Fishkeeping has experienced a lot of progress throughout the past 20 years. We take a look at the innovations and changes that have affected the hobby in the last couple decades, as well as look forward to the next 20 years and examine some of the changes we might like to see in the future. And who better to give their opinions on the hobby than our very own experts? We asked Aquarium USA writers to give their input not only on the last 20 years but what they hope to see in the future, as well.
Changes and Innovations in the Fishkeeping Hobby
Product innovation is at the heart of the hobby’s progress. Manufacturers now make more products and food available that cater to the needs of specific animals and setups than ever before. Bob Goemans, author and creator of Saltcorner.com, mentions this specifically regarding food, citing that new products are promoted that are very much made for the metabolic needs of a certain animal. FishChannel.com columnist David Lass jumps on the food bandwagon, as well, mentioning that many fish that were difficult to feed in the past can now have a good diet in our aquaria.
Another area that has benefitted from manufacturers looking at the needs of specific plants and animals is lighting. Both the planted tank and reefkeeping sides of the hobby are growing — and this is largely due to lighting advances. FishChannel.com contributor Mike Wickham said that on the planted-tank side, proper lighting systems allow aquarists to have a “lush growth of gorgeous live aquatic plants” rather than only plastic plants. Lighting also allows aquarists to be able to both keep and propagate corals. “It’s so much better to have a dynamic display — one that changes every month because the plants or corals are growing,” Wickham said.
Several of our writers — nearly all the ones we talked to, in fact — gave credit to LED lights as being the biggest innovation in the last 20 years. It’s tough to argue with that. LEDs last a long time, give off very little heat and use less electricity. If you’re familiar with LED lights, you probably know already that the only downside is that you cannot simply replace one bulb — if one of the lights has a problem, the whole lighting fixture must be replaced. This has not deterred many hobbyists from believing that LEDs are the next big thing in aquariumkeeping. Lass goes so far as to say that someday, “LEDs are all we will be using.” It will be interesting to see if that does indeed happen.
Other Aquarium Hobby Advances
Even more items are worth talking about that we’ve seen in the past couple decades — a grouping of various helpful inventions and changes in our hobby. Lass and FishChannel.com contributor Stephen G. Noble give credit to live starter bacteria and increased awareness of the nitrogen cycle, respectively.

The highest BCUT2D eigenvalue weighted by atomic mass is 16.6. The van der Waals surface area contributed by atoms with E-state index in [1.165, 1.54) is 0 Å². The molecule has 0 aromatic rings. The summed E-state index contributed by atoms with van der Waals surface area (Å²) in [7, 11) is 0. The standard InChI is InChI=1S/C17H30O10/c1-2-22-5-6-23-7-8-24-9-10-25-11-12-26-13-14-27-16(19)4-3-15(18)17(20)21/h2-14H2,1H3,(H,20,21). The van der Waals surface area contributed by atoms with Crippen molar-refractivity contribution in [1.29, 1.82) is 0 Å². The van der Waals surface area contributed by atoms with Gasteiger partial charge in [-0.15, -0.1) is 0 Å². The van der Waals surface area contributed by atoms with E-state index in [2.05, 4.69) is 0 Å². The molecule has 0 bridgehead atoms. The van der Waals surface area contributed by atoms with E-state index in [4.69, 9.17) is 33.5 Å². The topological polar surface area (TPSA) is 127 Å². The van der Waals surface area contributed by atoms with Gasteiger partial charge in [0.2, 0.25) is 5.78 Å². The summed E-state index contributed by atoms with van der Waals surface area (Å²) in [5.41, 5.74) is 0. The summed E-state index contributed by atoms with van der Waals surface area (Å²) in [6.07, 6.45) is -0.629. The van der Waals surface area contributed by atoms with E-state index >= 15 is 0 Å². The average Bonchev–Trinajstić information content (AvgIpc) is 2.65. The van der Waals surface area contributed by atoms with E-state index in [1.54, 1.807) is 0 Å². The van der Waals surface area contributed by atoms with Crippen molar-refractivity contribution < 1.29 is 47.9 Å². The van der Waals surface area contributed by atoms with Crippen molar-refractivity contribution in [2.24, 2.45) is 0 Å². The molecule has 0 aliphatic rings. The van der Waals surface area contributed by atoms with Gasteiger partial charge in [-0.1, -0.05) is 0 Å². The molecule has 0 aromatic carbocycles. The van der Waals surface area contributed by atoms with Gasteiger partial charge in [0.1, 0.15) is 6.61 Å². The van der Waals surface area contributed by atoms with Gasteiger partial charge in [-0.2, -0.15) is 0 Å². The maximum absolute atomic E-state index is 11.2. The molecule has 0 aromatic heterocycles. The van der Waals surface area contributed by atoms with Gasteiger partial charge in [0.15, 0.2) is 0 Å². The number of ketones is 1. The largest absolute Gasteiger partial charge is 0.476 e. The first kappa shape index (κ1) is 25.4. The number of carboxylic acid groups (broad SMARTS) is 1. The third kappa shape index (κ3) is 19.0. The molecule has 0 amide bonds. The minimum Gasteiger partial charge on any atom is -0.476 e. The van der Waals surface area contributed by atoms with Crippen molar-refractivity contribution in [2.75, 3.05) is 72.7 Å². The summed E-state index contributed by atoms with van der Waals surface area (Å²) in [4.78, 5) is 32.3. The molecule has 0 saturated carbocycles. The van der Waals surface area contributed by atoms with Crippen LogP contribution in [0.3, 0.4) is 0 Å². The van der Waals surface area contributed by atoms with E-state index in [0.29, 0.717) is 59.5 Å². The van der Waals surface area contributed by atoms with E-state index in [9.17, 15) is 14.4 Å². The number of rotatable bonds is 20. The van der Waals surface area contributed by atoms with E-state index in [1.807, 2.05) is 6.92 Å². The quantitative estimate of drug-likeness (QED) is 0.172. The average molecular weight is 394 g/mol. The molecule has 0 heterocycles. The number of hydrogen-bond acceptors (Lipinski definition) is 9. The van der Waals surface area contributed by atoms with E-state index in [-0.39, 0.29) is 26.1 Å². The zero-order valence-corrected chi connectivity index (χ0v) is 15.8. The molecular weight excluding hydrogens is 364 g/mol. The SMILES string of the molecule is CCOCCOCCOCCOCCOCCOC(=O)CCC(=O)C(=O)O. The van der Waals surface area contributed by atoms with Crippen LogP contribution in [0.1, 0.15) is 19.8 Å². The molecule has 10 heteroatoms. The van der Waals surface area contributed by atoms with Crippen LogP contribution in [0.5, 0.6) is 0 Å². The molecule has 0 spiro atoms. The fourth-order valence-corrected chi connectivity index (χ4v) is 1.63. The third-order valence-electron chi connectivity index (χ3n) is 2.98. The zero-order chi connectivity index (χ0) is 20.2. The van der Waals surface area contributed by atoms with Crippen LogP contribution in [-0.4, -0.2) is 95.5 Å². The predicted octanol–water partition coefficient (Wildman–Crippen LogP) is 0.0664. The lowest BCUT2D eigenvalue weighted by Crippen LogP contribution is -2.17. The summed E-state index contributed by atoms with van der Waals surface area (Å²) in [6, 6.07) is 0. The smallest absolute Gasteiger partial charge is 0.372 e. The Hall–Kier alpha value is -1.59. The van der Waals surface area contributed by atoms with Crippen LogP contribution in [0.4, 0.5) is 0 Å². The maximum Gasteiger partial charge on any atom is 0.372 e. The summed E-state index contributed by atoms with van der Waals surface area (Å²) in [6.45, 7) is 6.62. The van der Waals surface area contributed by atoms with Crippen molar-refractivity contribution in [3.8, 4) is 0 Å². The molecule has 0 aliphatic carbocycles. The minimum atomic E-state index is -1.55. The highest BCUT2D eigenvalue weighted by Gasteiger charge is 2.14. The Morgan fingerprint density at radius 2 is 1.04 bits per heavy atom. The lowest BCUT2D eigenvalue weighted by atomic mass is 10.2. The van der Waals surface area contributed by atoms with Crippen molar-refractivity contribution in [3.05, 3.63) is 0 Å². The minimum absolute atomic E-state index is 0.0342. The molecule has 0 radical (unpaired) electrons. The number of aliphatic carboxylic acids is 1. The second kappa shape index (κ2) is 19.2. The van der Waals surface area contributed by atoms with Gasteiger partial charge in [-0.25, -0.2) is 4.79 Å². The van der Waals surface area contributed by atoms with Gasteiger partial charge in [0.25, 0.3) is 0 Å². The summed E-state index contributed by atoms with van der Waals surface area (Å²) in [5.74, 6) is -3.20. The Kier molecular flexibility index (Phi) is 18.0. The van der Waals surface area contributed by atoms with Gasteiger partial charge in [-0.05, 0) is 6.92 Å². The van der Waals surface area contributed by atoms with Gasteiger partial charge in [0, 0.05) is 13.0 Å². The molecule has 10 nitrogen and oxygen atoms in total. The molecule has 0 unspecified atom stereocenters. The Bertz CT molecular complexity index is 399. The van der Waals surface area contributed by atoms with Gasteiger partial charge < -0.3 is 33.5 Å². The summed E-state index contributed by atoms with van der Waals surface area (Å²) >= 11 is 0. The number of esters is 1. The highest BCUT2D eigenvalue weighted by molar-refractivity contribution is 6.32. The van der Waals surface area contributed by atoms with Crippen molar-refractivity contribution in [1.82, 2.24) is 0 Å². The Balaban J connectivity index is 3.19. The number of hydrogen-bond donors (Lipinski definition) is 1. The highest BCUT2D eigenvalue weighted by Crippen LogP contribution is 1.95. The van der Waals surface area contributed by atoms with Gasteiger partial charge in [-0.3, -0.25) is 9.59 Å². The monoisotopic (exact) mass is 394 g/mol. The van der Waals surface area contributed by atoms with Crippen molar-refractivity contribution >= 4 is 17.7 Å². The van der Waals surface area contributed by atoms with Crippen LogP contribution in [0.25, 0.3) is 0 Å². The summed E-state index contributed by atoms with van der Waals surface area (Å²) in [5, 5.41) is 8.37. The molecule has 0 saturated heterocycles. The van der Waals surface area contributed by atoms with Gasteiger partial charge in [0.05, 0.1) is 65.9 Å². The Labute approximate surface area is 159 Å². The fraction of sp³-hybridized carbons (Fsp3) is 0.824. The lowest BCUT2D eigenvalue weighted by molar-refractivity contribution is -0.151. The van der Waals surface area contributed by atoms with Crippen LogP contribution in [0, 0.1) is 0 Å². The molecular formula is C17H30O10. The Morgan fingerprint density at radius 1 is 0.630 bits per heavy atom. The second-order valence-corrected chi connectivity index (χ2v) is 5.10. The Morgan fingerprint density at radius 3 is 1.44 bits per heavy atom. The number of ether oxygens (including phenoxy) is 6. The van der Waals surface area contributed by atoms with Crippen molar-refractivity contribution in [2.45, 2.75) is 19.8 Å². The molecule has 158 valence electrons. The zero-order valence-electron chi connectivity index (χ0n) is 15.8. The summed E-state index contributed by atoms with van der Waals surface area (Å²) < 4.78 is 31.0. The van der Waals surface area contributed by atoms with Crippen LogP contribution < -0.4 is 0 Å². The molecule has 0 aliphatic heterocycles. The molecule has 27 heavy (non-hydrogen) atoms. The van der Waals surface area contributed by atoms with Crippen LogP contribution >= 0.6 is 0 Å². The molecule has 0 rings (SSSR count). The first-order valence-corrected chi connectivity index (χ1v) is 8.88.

Other advances seem to still be in a state of transition: They are not quite what we consider to be widespread but are gaining in popularity and may eventually become huge for aquarists. Aquaculture of marine animals is one of the biggest parts of aquariumkeeping that many people would like to see grow in the future. While many freshwater fish are already being raised on fish farms, the hope is that many more saltwater animals we keep will be captive-bred, rather than collected from the wild. Captive-bred animals acclimate much better to our aquariums and are generally easier to feed than wild-caught animals. “It would be nice to get to a point where fish and invertebrates were not collected from the wild for this hobby,” said Jeff Howe, FishChannel.com contributor.
One potential area for growth would be the arena of naturally lit planted tanks. “It was used in the early days of aquariumkeeping but was replaced by electric lighting. Now research has proven its effectiveness,” Noble said. Though not a lot of people keep naturally lit tanks, they do offer the benefit of not using any electricity — and they can look amazing.
Then there’s the matten filter. Although matten filters have been used in Europe for quite a while, they are not often used in aquariums in the United States. Many hobbyists may never have heard of one before and are wondering what a matten filter even is.
“Essentially, it’s taken the best of the sponge filter and the undergravel filter and combined them to make a single super filter,” said Mike Hellweg, FishChannel.com contributor. And who wouldn’t like the idea of a “super filter”? Using this type of filter could also be a growing trend.
The Online Component of Fishkeeping
It may not be as obvious as the changes brought about by product innovation, but the way we live overall has also gradually affected how we care for our fish tanks. The Internet has been praised for a lot of triumphs and blamed for a lot of problems in various areas, including fishkeeping. Information about the hobby is easy to find, making it simple to find out how to care for your animals or how to treat them when they’re sick. But that information is not always reliable.